Knowledge is the key to immortality
|Paradise Lost Book I by John Milton
|Prepared by Dr. Baburam Swami - Assistant Professor - English
Satan of Book-I Paradise Lost, is one of the glorious examples of political leadership and political oratory. His speeches are the key to his character and his art of oratory excels the best of Roman rhetoric. He is the leader of the rebel-angels in Heaven and the uncrowned monarch of Hell. By following his lead, the fallen angels are deprived of “happy fields, where joy forever dwells.” Satan has now the task of retaining their loyalty and does so by the sheer magic of his high-pitched oratory. There is a certain pathetic grandeur of injured merit in them which wins the hearts of his followers. Around the character of Satan, Milton has thrown a singularity of daring, a grandeur of sufferance and a ruined splendour, which constitute the very height of poetic sublimity.
Satan is the first to recover from the stupor into which all the rebel angels fall. Soon he notices his first lieutenant, Beelzebub, weltering by his side. He finds that his compeer is much changed. So he makes a cautious approach, for he is not sure whether his friend is in a mood to blame him or he still loves him.
First Speech. Satan’s speeches reveal pure Miltonic lyricism. His opening speech to Beelzebub is a magnificent set-piece. It reveals the character of Satan – a defiant rebel and a great leader. He encourages and sympathizes with his followers with bold words and sentiments.
Satan first takes pity on the change in his friend. Then he refers to their friendship of the hazardous enterprise in heaven and in their present misery. He is ashamed to admit the might of God. But he will not allow it to change his mind. He has nothing but contempt for God who insulted his merits. It is a sense of injured merit that makes him wage war against the tyrant of Heaven. As for the battle, it has been an equal match and the issue uncertain. It is not their want of merit but God’s new and secret weapon that won the war. There is an irony through Satan’s speech which continually reduces his stature even when apparently it seems to be building it up. Satan’s historical of “high disdain” and “sense of injured merit” have overtones of the ludicrous. It seems weak and childish.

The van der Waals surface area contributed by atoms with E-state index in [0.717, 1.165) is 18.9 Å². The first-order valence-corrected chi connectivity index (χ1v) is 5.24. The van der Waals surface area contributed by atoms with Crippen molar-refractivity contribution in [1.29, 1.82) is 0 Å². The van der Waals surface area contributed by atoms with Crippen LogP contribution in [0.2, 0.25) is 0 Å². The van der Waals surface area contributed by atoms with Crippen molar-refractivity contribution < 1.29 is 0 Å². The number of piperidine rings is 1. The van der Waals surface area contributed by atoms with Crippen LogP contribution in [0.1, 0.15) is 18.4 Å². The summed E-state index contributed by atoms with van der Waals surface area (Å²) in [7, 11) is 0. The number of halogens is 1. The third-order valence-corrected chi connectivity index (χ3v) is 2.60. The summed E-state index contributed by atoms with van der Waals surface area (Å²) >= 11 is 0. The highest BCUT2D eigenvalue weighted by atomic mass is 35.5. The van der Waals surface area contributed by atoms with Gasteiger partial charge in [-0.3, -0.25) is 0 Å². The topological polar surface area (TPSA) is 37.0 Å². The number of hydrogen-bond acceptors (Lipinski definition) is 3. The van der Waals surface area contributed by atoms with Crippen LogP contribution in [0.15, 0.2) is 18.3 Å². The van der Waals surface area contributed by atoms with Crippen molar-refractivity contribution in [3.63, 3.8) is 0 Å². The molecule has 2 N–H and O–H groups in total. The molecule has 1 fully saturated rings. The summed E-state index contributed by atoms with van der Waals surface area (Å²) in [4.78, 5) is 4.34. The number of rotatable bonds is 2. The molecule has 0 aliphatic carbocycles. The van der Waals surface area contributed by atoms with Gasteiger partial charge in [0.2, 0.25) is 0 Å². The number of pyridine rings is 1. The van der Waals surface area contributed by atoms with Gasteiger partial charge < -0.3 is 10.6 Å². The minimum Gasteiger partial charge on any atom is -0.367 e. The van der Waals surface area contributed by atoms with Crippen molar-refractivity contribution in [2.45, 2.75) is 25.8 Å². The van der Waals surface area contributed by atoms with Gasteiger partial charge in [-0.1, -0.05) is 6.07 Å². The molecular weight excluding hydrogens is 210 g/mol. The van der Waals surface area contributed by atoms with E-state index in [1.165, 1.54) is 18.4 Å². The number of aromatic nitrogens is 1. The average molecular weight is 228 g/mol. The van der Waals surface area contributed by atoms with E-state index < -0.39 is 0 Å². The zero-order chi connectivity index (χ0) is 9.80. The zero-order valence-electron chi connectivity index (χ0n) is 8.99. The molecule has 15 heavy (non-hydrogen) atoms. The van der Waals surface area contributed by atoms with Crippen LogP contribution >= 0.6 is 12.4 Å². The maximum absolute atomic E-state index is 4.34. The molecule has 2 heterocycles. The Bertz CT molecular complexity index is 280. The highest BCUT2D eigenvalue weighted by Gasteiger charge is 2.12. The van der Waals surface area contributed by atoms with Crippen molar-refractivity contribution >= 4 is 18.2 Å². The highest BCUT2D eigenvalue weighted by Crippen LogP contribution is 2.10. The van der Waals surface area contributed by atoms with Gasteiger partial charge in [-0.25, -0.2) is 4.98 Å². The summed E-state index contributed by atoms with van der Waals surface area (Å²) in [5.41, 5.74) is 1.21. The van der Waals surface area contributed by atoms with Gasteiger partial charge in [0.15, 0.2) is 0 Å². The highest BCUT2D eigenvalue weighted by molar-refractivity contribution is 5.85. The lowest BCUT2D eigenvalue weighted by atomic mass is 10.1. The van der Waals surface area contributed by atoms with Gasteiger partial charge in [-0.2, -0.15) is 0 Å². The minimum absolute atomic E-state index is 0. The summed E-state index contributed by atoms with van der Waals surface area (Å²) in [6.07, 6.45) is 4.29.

A single victory does not permanently ensure God’s victory. For the present, they may have lost the field, but that does not mean they have lost everything.
What though the field be lost?
All is not lost-the unconquerable will.
And study of revenge, immoral hate,
And courage never to submit or yield.
And what is else not to be overcome?
He, who failed to conquer these things cannot be said to be victor at all. Defeat is complete only when the spirit and the will too are subjugated. The bow down before God is worse than defeat. So he is determined to wage eternal war by force or guile.
Satan’s question “what though the field be lost?” is “an exposure of himself and his inability to act in any other way other than what he enumerates.”
Though the speech is one of high rhetorics there is barrenness; no suggestion of action at all except to brood on revenge and hate. Revenge will be eternally “studied” and have sustained yet it is so grandly expressed that we are thrilled by the implied suggestion to wage ceaseless war against hopeless odds, this appears as admirable.
Second Speech. With his second speech, Satan sweeps off all doubts from his friend’s mind. “To be weak is miserable, doing or suffering.” If God attempts to turn evil into good, it must be the sacred duty of the fallen angels to foil his attempts and turn all good to evil. God has now withdrawn all his forces and is in a confounded state. They should not let this opportunity slip. It is imperative that all of them should assemble and consult how they may hereafter most offend their enemy, best repair their own loss.